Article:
The National Superconducting Cyclotron Laboratory is located on the campus of Michigan State University and is the leading rare isotope research facility in the United States. Established in 1963, the cyclotron laboratory is the nation’s largest nuclear science facility on a university campus. Funded primarily by the National Science Foundation and MSU, the NSCL operates two superconducting cyclotrons. The lab’s scientists investigate the properties of rare isotopes and nuclear reactions. In nature, these reactions would take place in stars and exploding stellar environments such as novae and supernovae. The K1200 cyclotron is the highest-energy continuous beam accelerator in the world. Currently, the laboratory's primary goal is to understand the mysteries that reside at the center of atoms, in atomic nuclei. Atomic nuclei are ten thousand times smaller than the atoms they reside in, but they contain nearly all the atom’s mass. Many of the atomic nuclei found on earth are stable atomically. But there are many unstable and rare isotopes that exist in the universe, sometimes only for a fleeting moment inside "cosmic cauldrons." Scientists at the NSCL work at the forefront of rare isotope research. They make and study atomic nuclei that cannot be found on earth—where they have long decayed into the known, stable or long-lived isotopes. Rare isotope research is essential for understanding how the elements—and ultimately the universe—were formed. The nuclear physics graduate program at MSU is ranked best in America by the 2018 Best Grad Schools index published by U.S. News & World Report.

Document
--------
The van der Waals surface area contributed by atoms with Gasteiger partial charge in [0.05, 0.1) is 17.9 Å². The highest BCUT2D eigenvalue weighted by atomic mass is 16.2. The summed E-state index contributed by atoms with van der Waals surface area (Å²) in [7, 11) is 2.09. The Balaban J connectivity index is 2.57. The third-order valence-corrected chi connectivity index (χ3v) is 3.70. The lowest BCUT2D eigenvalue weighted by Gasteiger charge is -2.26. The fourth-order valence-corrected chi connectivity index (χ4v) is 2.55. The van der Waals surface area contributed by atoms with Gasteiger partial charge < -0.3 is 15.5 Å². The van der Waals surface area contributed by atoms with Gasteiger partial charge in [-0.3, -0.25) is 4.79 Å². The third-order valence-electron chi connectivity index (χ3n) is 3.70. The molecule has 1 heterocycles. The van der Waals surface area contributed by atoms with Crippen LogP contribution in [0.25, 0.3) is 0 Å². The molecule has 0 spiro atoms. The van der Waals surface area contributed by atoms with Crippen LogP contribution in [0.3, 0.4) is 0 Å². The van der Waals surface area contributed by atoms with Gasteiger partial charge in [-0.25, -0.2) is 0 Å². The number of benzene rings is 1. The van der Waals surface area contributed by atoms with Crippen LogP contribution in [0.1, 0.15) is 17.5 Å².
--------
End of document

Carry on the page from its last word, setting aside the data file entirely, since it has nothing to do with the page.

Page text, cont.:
The upgrade plans are in close alignment with a issued December 2006 by the National Academies, "Scientific Opportunities with a Rare-Isotope Facility in the United States," which defines a scientific agenda for a U.S.-based rare-isotope facility and addresses the need for such a facility in context of international efforts in this area. Now, NSCL is planning for a significant capability upgrade that will keep the laboratory – and nuclear science – at the cutting edge well into the 21st century. The proposed upgrade of NSCL – the $750 million Facility for Rare Isotope Beams – will boost intensities and varieties of rare isotope beams produced at MSU by replacing the K500 and K1200 cyclotrons with a powerful linear accelerator to be built beneath the ground. Such beams will allow researchers and students to continue to address a host of questions at the intellectual frontier of nuclear science: How does the behavior of novel and short-lived nuclei differ from more stable nuclei? What is the nature of nuclear processes in explosive stellar environments? What is the structure of hot nuclear matter at abnormal densities? Beyond basic research, FRIB may lead to cross-disciplinary benefits. Experiments there will help astronomers better interpret data from ground- and space-based observatories. Scientists at the Isotope Science Facility will contribute to research on self-organization and complexity arising from elementary interactions, a topic relevant to the life sciences and quantum computing. Additionally, the facility's capabilities may lead to advances in fields as diverse as biomedicine, materials science, national and international security, and nuclear energy.